to answer his own inquiry, put to himself—what was slavery # when Mr. DAwson again asked for the floor, to make his motion of adjournment. Mr. SLADE refused it: a visible commotion began to pervade the House—members rising, clustering together, and talking with animation; Mr. SLADE continued, and was about reading a judicial opinion in one of the Southern States which defined a slave to be a chattel, when Mr. WISE called him to order for speaking beside the question—the question being upon the abolition of slavery in the District of Columbia, and Mr. SLADE's remarks going to its legal character, as property in a State. The Speaker, Mr. John WHITE, of Kentucky, sustained the call, saying it was not in order to discuss the subject of slavery in any of the States. Mr. SLADE denied that he was doing so, and said he was merely quoting a Southern judicial decision as he might quote a legal opinion delivered in Great Britain. Mr. RoBERTSON, of Virginia, moved that the House adjourn. The Speaker pronounced the motion (and correctly) out of order, as the member from Vermont was in possession of the floor and addressing the House. He would, however, suggest to the member from Vermont, who could not but observe the state of the House, to confine himself strictly to the subject of his motion. Mr. SLADE went on at great length, when Mr. PETRIKIN, of Pennsylvania, called him to order; but the Chair did not sustain the call. Mr. SLADE went on, quoting from the Declaration of Independence, and the Constitutions of the several States, and had got to that of Virginia, when Mr. WISE called him to order for reading papers without the leave of the House. The Speaker decided that no paper objected to could be read without the leave of the House. Mr. WISE then said: “That the gentleman had wantonly discussed the abstract question of slavery, going back to the very first day of the creation, instead of slavery as it existed in the District, and the powers and duties of Congress in relation to it. He was now examining the State Constitutions to show that as it existed in the States it was against them, and against the laws of God and man. This was out of order.” Mr. SLADE explained, and argued in vindication of his course, and was about to read a memorial of Dr. FRANKLIN, and an opinion of Mr. MADISON on the subject of slavery, when the reading was objected to by Mr. GRIFFIN, of South Carolina; and the Speaker decided they could not be read without the permission of the House. Mr. SLADE, without asking the permission of the House, which he knew would not be granted, assumed to understand the prohibition as extending only to himself personally, said: “Then I send them to the clerk; let him read them.” The Speaker decided that this was equally against the rule. Then Mr. GRIFFIN withdrew the objection, and Mr. SLADE proceeded to read the papers, and to comment upon them as he went on, and was about to go back to the State of Wirginia, and show what had been the feeling there on the subject of slavery previous to the date of Dr. FRANKLIN’s memorial: Mr. RHETT, of South Carolina, inquired of the Chair what the opinions of Virginia fifty years ago had to do with the case? The Speaker was about to reply, when Mr. WISE rose with warmth, and said: “He has discussed the whole abstract question of slavery; of slavery in my own district; and I now ask all my colleagues to retire with me from this hall.” Mr. SLADE reminded the Speaker that he had not yielded the floor; but his progress was impeded by the condition of the House, and the many exclamations of members, among whom Mr. HALSEY, of Georgia, was heard calling on the Georgia delegation to withdraw with him; and Mr. RHETT was heard proclaiming that the South Carolina members had already consulted together, and agreed to have a meeting at three o'clock in the committee room of the District of Columbia. Here the Speaker interposed to calm the House, standing up in his place and saying: - “The gentleman from Vermont had been reminded by the Chair that the discussion of slavery, as existing within the States, was not in order; when he was desirous to read a paper and it was objected to, the Chair had stopped him; but the objection had been withdrawn, and Mr. SLADE had been suffered to proceed; he was now about to read another paper, and objection was made; the Chair would, therefore, take the question on permitting it to be read.” Many members rose, all addressing the Chair at the same time, and many members leaving the hall, and a general scene of noise and confusion prevailing. Mr. RHETT succeeded in raising his voice above the roar of the tempest which raged in the House, and invited the entire delegations from all the slave States to retire from the hall forthwith, and meet in the committee room of the District of Columbia. The Speaker again essayed to calm the House, and again standing up in his place, he recapitulated his attempts to preserve order, and vindicated the correctness of his own conduct, seemingly impugned by many: “What his personal feelings were on the subject (he was from a slave State) might easily be conjectured. He had endeavored to enforce the rules. Had it been in his power to restrain the discussion, he should promptly have exercised the power; but it was not.” Mr. SLADE, continuing, said the paper which he wished to read was of the Continental Congress of 1774. The Speaker was about to put the question on leave, when Mr. CoST JoHNSON, of Maryland, inquired whether it would be in order to force the House to vote that the member from Vermont be not permitted to proceed? The Speaker replied it would not. Then Mr. JAMEs J. McKAY, of North Carolina—a clear, cool-headed, sagacious man—interposed the objection which headed Mr. SLADE. There was a rule of the House, that when a member was called to order he should take his seat; and if decided to be out of order, he should not be allowed to speak again, except on leave of the House. Mr. McKAY judged this to be a proper occasion for the enforcement of that rule; and stood up and said: “That the gentleman had been pronounced out of order in discussing slavery in the States; and the rule declared that when a member was so pronounced by the Chair, he should take his seat, and if any one objected to his proceeding again, he should not do so unless by leave of the House. Mr. McKAY did now object to the gentleman from Vermont proceeding any further.” Redoubled noise and confusion ensued, a crowd of members rising and speaking at once, who eventually yielded to the resounding blows of the Speaker's hammer upon the lid of his desk, and his apparent desire to read something to the House, as he held a book (recognized to be that of the rules) in his hand. Obtaining quiet so as to enable himself to be heard, he read the rule referred to by Mr. McKAY ; and said that, as objection had now for the first time been made under that rule to the gentleman's resuming his speech, the Chair decided that he could not do so without the leave of the House. Mr. SLADE attempted to go on; the Speaker directed him to take his seat until the question of leave should be put. Then Mr. SLADE, still keeping on his feet, asked leave to proceed as in order, saying he would not discuss slavery in Virginia. On that question, Mr. ALLEN, of Vermont, asked the yeas and nays. Mr. RENCHER, of North Carolina, moved an adjournment. Mr. ADAMs, and many others, demanded the yeas and nays on this motion, which were ordered, and resulted in 106 yeas and 63 nays—some fifty or sixty members having withdrawn. This opposition to adjournment was one of the worst features of that unhappy day's work; the only effect of keeping the House together being to increase irritation, and multiply the chances for an outbreak. From the beginning, Southern members had been in favor of it, and essayed to accomplish it, but were prevented by the tenacity with which Mr. SLADE kept possession of the floor; and now, at last, when it was time to adjourn any way —when the House was in a condition in which no good could be expected, and great harm might be apprehended, there were sixty-three members—being nearly one-third of the House—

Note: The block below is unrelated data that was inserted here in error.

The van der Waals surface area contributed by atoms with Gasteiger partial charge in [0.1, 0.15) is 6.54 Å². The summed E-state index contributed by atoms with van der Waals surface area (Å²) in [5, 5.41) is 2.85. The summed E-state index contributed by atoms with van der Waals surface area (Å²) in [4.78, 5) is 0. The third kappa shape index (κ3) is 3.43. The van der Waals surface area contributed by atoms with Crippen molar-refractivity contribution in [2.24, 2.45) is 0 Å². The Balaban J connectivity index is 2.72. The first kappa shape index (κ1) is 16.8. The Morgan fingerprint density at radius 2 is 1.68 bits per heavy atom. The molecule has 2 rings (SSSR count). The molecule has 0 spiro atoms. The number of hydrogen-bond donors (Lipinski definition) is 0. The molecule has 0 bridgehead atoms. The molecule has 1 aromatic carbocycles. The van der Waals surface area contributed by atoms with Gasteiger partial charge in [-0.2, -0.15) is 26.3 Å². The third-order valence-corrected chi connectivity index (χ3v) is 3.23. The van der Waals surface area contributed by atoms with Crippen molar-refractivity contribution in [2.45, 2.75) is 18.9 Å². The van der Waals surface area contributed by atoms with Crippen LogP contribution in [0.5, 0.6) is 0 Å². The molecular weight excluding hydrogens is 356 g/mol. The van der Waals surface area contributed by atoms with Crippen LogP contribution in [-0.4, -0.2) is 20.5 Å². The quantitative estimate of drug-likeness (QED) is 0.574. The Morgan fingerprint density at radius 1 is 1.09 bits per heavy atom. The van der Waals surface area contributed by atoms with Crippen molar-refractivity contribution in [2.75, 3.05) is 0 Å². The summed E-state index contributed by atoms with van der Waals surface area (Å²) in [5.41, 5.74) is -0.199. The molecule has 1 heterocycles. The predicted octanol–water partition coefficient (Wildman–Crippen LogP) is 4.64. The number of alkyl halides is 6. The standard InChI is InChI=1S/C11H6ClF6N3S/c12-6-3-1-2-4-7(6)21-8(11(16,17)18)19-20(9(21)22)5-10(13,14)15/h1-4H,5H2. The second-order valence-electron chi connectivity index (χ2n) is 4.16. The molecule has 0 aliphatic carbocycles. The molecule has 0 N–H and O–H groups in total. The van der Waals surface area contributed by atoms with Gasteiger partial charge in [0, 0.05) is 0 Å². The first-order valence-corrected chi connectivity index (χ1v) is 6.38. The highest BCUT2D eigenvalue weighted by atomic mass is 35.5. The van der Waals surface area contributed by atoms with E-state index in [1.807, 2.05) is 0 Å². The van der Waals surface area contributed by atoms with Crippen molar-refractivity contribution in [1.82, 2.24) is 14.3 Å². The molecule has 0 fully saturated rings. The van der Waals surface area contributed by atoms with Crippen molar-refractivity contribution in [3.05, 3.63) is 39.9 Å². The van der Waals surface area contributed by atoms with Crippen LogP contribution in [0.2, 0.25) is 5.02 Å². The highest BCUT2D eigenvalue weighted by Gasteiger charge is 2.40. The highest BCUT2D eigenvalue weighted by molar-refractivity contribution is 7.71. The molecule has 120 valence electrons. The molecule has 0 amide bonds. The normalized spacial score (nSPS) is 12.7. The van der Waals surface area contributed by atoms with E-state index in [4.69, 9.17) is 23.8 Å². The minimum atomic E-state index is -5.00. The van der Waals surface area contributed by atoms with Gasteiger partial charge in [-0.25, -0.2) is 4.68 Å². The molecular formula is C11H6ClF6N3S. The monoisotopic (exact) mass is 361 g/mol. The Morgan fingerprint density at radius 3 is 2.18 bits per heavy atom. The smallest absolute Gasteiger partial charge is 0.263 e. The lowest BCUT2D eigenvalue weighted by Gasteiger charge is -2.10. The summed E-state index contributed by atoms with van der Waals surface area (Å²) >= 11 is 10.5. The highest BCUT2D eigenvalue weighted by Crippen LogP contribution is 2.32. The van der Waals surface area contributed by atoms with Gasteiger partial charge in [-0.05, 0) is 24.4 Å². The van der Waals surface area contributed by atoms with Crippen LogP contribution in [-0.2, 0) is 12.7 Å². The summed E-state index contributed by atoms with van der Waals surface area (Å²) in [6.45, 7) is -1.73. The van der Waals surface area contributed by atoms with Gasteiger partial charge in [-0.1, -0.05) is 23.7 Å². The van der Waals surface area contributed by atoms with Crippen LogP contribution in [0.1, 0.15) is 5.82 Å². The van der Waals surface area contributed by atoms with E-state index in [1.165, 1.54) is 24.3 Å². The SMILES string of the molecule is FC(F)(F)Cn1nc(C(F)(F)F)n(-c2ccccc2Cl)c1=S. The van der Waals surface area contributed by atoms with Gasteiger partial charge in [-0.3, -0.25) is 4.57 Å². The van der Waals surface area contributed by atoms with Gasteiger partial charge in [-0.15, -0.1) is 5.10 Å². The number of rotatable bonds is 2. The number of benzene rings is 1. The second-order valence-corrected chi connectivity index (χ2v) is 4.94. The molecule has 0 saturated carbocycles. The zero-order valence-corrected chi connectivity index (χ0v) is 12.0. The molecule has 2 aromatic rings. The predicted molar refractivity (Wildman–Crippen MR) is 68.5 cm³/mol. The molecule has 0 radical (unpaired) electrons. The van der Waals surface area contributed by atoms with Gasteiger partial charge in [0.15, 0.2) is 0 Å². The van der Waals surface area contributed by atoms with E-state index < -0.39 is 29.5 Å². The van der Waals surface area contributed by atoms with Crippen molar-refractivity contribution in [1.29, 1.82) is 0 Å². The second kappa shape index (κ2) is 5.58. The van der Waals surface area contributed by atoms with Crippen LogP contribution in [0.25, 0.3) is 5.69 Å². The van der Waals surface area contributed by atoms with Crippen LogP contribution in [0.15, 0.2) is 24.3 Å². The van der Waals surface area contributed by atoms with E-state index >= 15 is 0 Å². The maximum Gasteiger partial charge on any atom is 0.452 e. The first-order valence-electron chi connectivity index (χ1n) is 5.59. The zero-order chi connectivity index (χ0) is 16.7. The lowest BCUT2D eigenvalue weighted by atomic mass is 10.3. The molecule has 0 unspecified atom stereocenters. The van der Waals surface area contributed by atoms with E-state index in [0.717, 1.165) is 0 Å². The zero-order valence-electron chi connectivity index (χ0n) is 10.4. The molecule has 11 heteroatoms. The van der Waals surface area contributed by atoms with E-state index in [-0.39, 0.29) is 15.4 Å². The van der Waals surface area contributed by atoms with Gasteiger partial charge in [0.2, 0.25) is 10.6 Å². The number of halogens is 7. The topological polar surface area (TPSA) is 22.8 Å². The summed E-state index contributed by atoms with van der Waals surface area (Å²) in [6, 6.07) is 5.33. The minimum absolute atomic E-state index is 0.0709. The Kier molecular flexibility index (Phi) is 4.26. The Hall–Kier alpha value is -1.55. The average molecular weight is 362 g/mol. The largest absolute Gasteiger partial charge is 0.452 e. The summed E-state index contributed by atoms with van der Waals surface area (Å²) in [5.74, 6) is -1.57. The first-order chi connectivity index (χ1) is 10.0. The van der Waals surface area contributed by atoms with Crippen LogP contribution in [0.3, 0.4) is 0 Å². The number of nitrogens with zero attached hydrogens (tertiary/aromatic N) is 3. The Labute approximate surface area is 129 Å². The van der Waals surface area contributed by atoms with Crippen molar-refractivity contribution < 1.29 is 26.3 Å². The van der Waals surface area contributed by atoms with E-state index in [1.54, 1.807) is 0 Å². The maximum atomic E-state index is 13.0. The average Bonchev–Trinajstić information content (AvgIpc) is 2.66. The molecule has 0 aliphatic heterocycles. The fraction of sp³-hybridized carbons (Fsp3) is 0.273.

“Messrs. ADAMs, ALEXANDER, H. ALLEN, J. W. ALLEN, AxCRIGG, BELL, BIDDLE, BoND, BoRDEN, BRIGGs, W. B. CALHOUN, CoFFIN, CorwiN, CRANSTON, CURTIs, CUSHING, DARLINGTON, DAVIES, DUNN, Evans, EveRETT, Ewing, J. FLETCHER, FILLMORE, GooDE, GRENNELL, HALEY, HALL, HASTINGS, HENRY, HEROD, HoFFMAN, LINCOLN, MARVIN, S. MASON, MAXWELL, McKENNAN, MILLIGAN, M. MoRRIs, C. MoRRIS, NAYLOR, Noyes, OGLE, PARMENTER, PATTERSON, PECK, PHILLIPs, Potts, Potter, RARIDEN, RANDOLPH, REED, RIDGwAY, TUSSEL, SHEFFER, SIBLEY, SLADE, STRATTON, TILLINGHAST, ToI.AND, A. S. WHITE, J. WHITE, E. WHITTLESEY—63. “The House then stood adjourned; and as the adjournment was being pronounced, Mr. CAMPBELL, of South Carolina, stood up on a chair, and calling for the attention of the members, said: “He had been appointed, as one of the Southern delegation, to announce that all those gentlemen who represented slaveholding States, were invited to attend the meeting now being held in the District Committee room.” Members from the slaveholding States had repaired in large numbers to the room in the basement, where they were invited to meet. Various passions agitated them—some violent. Extreme propositions were suggested, of which Mr. RHETT, of South Carolina, in a letter to his constituents, gave a full account of his own—thus: “In a private and friendly letter to the editor of the Charleston Mercury, amongst other events accompanying the memorable secession of the Southern members from the hall of the House of Representatives, I stated to him, that I had prepared two resolutions, drawn as amendments to the motion of the member from Vermont, whilst he was discussing the institution of slavery in the South, ‘declaring that the Constitution having failed to protect the South in the peaceable possession and enjoyment of their rights and peculiar institutions, it was expedient that the Union should be dissolved; and the other, appointing a committee of two members from each State to report upon the best means of peaceably dissolving it.’ They were intended as amendments to a motion, to refer with instructions to report a bill, abolishing slavery in the District of Columbia.